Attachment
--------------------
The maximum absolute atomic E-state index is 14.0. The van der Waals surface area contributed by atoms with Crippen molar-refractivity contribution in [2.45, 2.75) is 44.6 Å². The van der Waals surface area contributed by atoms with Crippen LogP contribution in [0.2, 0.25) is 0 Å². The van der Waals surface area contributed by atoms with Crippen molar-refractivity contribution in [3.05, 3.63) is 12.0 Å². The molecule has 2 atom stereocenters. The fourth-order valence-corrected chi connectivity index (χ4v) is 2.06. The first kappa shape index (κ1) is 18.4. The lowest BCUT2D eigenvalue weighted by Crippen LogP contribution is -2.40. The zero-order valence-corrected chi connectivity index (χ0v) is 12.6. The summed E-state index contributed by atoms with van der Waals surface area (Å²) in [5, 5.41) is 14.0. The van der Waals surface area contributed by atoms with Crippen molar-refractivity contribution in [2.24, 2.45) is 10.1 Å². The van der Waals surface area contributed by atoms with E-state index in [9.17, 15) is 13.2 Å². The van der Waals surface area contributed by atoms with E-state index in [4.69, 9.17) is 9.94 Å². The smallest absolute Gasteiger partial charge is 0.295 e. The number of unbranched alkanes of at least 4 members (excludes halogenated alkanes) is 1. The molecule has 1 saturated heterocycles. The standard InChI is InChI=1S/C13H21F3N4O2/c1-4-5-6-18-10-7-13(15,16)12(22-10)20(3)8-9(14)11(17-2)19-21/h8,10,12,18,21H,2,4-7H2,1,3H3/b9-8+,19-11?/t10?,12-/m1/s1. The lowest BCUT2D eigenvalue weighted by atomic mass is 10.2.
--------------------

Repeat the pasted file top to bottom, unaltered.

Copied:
The maximum absolute atomic E-state index is 14.0. The van der Waals surface area contributed by atoms with Crippen molar-refractivity contribution in [2.45, 2.75) is 44.6 Å². The van der Waals surface area contributed by atoms with Crippen LogP contribution in [0.2, 0.25) is 0 Å². The van der Waals surface area contributed by atoms with Crippen molar-refractivity contribution in [3.05, 3.63) is 12.0 Å². The molecule has 2 atom stereocenters. The fourth-order valence-corrected chi connectivity index (χ4v) is 2.06. The first kappa shape index (κ1) is 18.4. The lowest BCUT2D eigenvalue weighted by Crippen LogP contribution is -2.40. The zero-order valence-corrected chi connectivity index (χ0v) is 12.6. The summed E-state index contributed by atoms with van der Waals surface area (Å²) in [5, 5.41) is 14.0. The van der Waals surface area contributed by atoms with Crippen molar-refractivity contribution in [2.24, 2.45) is 10.1 Å². The van der Waals surface area contributed by atoms with E-state index in [9.17, 15) is 13.2 Å². The van der Waals surface area contributed by atoms with E-state index in [4.69, 9.17) is 9.94 Å². The smallest absolute Gasteiger partial charge is 0.295 e. The number of unbranched alkanes of at least 4 members (excludes halogenated alkanes) is 1. The molecule has 1 saturated heterocycles. The standard InChI is InChI=1S/C13H21F3N4O2/c1-4-5-6-18-10-7-13(15,16)12(22-10)20(3)8-9(14)11(17-2)19-21/h8,10,12,18,21H,2,4-7H2,1,3H3/b9-8+,19-11?/t10?,12-/m1/s1. The lowest BCUT2D eigenvalue weighted by atomic mass is 10.2.